“A substantive crime and conspiracy to commit that crime are ‘separate offenses' for purposes of the Double Jeopardy Clause, even if they are based on the same underlying incidents.” United States v. Yearwood, 518 F.3d 220, 227 (4th Cir. 2008). Thus, the Fourth Circuit has recognized that conspiracy to distribute cocaine base and distribution of cocaine base are distinct offenses not based on the same elements. Id. “‘As long as the underlying crimes are not identical under the Blockburger analysis, then consecutive § 924(c) sentences are permissible, '” and a court need not count “uses” or “align the use of a particular firearm with a particular predicate offense.” United States v. Kahn, 461 F.3d 477, 494 (4th Cir. 2006) (quoting Camps, 32 F.3d at 106).

         Here, the jury found in Count Eight that the defendant possessed a firearm in furtherance of the predicate drug trafficking crime alleged in Count One of conspiracy to distribute or possess with intent to distribute 100 grams or more of a mixture and substance containing a detectable amount of heroin and 500 grams or more of a mixture and substance containing a detectable amount of cocaine. (Doc. No. 130: Verdict at 1-2). As detailed above, in light most favorable to the government, a Glock pistol was found in proximity to over 275 grams of heroin and drug packaging materials at the Lyles Court residence where the defendant admitted processing the more than 753 grams of cocaine he delivered to the Ravencroft residence. Additionally, two handguns, along with bullet proof vests and over $24, 000 currency, were found at the defendant's residence. The jury further found in Count Nine that the defendant possessed a firearm in furtherance of the predicate drug trafficking crime alleged in Count Six of possession with intent to distribute cocaine. (Id at 2). Police found a Taurus handgun underneath the center console of the defendant's truck when he possessed more than 7 grams of cocaine in his pocket. Accordingly, the evidence amply supports the jury's verdict that the defendant violated § 924(c) in relation to two predicate crimes; therefore, the defendant may be sentenced on each of Counts Eight and Nine.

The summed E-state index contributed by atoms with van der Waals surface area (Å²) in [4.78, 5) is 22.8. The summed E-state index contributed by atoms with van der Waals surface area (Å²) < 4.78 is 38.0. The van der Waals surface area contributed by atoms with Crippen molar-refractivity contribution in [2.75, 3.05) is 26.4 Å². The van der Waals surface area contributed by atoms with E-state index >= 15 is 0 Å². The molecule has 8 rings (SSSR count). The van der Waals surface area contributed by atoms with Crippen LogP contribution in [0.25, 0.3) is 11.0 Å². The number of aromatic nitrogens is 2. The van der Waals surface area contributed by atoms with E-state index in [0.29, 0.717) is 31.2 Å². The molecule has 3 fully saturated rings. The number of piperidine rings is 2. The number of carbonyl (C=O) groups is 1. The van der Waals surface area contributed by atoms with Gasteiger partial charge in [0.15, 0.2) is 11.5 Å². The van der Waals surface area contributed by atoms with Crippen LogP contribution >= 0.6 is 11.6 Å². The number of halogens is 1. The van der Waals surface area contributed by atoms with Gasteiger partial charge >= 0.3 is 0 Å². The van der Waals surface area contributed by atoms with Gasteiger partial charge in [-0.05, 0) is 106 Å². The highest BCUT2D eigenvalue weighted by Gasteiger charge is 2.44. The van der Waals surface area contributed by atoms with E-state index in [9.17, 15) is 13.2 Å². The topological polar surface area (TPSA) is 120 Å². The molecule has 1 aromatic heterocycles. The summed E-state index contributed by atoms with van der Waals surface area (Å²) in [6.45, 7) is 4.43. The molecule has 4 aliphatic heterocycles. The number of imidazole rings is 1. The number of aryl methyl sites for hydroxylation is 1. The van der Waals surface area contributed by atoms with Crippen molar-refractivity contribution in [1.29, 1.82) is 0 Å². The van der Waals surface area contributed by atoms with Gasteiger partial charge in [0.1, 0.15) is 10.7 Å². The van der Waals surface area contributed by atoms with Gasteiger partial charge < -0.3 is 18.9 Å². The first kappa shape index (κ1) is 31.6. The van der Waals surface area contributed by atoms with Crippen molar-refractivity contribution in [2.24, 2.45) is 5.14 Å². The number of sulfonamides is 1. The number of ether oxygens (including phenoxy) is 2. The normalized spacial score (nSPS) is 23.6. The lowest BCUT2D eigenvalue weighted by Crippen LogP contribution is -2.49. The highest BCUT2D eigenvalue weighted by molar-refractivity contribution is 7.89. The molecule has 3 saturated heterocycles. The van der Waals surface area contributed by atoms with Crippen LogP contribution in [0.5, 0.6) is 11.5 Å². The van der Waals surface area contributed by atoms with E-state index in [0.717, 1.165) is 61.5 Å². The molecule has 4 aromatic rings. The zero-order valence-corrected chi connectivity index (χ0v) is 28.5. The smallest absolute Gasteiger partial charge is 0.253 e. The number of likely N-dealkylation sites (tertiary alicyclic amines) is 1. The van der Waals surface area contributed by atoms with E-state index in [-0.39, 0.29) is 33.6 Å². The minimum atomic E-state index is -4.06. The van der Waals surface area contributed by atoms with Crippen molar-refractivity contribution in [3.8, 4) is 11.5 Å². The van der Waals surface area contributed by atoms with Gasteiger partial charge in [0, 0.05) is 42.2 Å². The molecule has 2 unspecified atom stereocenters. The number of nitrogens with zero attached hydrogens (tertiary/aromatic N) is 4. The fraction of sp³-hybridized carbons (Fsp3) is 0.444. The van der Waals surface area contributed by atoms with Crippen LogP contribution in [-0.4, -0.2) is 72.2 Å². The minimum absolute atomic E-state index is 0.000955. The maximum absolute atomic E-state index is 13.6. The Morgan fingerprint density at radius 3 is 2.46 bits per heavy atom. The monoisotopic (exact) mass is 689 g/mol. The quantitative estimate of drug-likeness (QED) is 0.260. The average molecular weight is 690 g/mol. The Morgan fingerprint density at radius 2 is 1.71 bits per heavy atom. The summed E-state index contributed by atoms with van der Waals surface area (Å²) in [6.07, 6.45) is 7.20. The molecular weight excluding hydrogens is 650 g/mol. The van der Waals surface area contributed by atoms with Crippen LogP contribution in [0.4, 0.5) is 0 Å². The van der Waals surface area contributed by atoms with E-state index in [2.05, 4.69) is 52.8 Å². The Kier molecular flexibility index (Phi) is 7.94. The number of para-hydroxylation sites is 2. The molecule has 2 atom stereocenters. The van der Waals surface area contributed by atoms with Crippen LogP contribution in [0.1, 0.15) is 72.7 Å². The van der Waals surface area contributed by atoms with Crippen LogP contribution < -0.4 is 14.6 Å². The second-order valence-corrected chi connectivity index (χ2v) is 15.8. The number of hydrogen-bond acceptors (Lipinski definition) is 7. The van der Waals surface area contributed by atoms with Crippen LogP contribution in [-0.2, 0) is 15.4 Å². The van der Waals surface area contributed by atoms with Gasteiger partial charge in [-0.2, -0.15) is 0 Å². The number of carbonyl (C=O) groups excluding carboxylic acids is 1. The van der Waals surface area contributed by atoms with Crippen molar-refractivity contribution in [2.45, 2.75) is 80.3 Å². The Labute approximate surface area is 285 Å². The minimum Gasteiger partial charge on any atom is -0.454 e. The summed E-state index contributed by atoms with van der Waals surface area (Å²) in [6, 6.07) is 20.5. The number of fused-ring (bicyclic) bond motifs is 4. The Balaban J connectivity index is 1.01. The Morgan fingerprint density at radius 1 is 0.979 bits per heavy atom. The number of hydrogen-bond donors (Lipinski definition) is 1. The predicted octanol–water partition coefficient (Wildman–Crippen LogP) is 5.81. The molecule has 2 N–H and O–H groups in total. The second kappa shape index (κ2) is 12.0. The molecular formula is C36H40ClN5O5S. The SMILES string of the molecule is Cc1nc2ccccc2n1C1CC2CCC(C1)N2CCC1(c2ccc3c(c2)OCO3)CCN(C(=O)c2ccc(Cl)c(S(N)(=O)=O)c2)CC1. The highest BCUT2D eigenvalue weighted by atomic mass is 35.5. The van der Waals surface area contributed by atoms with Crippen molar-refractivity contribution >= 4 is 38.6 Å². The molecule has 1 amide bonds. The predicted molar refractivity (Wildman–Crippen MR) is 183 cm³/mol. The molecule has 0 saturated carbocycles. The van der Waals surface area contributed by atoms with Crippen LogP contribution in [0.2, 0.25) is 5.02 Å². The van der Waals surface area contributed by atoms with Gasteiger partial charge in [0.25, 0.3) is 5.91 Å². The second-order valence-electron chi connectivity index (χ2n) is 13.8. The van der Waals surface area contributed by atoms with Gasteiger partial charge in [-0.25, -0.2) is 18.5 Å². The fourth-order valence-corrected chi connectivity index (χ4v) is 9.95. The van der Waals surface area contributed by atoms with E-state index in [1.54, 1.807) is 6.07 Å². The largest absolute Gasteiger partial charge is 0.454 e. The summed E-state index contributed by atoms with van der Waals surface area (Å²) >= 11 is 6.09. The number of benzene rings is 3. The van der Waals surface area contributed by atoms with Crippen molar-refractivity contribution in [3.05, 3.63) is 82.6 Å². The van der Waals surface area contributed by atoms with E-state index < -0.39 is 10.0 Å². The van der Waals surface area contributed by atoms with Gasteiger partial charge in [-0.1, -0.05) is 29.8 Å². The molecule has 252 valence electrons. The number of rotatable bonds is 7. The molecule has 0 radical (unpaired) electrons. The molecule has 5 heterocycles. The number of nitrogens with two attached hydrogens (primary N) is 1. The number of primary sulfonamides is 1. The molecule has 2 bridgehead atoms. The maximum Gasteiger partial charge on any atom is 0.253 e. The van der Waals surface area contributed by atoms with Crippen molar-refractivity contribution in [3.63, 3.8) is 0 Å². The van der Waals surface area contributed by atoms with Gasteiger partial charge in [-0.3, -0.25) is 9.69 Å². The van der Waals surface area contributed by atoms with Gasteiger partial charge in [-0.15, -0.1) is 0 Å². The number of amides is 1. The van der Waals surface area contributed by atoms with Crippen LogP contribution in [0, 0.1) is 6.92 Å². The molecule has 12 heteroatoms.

III. CONCLUSION

         IT IS, THEREFORE ORDERED that the defendant's Motion to Merge/Vacate Counts 8 and ...